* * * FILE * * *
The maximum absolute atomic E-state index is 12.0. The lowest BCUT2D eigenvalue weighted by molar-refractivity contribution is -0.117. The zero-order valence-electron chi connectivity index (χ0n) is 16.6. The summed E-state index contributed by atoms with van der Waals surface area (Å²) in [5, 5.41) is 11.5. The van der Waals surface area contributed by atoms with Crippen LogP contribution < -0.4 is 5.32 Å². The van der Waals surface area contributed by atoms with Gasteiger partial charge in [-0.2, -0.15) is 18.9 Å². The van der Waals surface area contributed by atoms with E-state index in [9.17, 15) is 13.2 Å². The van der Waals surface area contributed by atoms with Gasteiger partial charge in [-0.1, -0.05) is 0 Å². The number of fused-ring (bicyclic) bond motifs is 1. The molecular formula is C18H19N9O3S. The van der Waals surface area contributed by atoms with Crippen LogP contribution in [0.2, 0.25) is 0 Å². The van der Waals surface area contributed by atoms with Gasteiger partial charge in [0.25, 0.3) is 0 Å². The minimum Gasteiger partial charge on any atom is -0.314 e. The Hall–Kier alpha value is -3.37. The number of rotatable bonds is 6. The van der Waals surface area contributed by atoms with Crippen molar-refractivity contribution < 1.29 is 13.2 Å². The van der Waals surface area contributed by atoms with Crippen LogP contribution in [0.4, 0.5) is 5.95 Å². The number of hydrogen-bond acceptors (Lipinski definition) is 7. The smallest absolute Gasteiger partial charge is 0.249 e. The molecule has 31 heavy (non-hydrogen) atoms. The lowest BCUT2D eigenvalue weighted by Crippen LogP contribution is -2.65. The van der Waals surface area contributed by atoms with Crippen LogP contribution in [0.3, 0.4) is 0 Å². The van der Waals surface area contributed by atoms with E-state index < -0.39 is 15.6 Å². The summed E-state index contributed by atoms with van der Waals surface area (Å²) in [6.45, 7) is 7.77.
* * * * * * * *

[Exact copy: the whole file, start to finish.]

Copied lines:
The maximum absolute atomic E-state index is 12.0. The lowest BCUT2D eigenvalue weighted by molar-refractivity contribution is -0.117. The zero-order valence-electron chi connectivity index (χ0n) is 16.6. The summed E-state index contributed by atoms with van der Waals surface area (Å²) in [5, 5.41) is 11.5. The van der Waals surface area contributed by atoms with Crippen LogP contribution < -0.4 is 5.32 Å². The van der Waals surface area contributed by atoms with Gasteiger partial charge in [-0.2, -0.15) is 18.9 Å². The van der Waals surface area contributed by atoms with E-state index in [9.17, 15) is 13.2 Å². The van der Waals surface area contributed by atoms with Gasteiger partial charge in [-0.1, -0.05) is 0 Å². The number of fused-ring (bicyclic) bond motifs is 1. The molecular formula is C18H19N9O3S. The van der Waals surface area contributed by atoms with Crippen LogP contribution in [0.2, 0.25) is 0 Å². The van der Waals surface area contributed by atoms with Gasteiger partial charge in [0.25, 0.3) is 0 Å². The minimum Gasteiger partial charge on any atom is -0.314 e. The Hall–Kier alpha value is -3.37. The number of rotatable bonds is 6. The van der Waals surface area contributed by atoms with Crippen molar-refractivity contribution < 1.29 is 13.2 Å². The van der Waals surface area contributed by atoms with Crippen LogP contribution in [0.4, 0.5) is 5.95 Å². The number of hydrogen-bond acceptors (Lipinski definition) is 7. The smallest absolute Gasteiger partial charge is 0.249 e. The molecule has 31 heavy (non-hydrogen) atoms. The lowest BCUT2D eigenvalue weighted by Crippen LogP contribution is -2.65. The van der Waals surface area contributed by atoms with Crippen LogP contribution in [0.3, 0.4) is 0 Å². The van der Waals surface area contributed by atoms with E-state index < -0.39 is 15.6 Å². The summed E-state index contributed by atoms with van der Waals surface area (Å²) in [6.45, 7) is 7.77.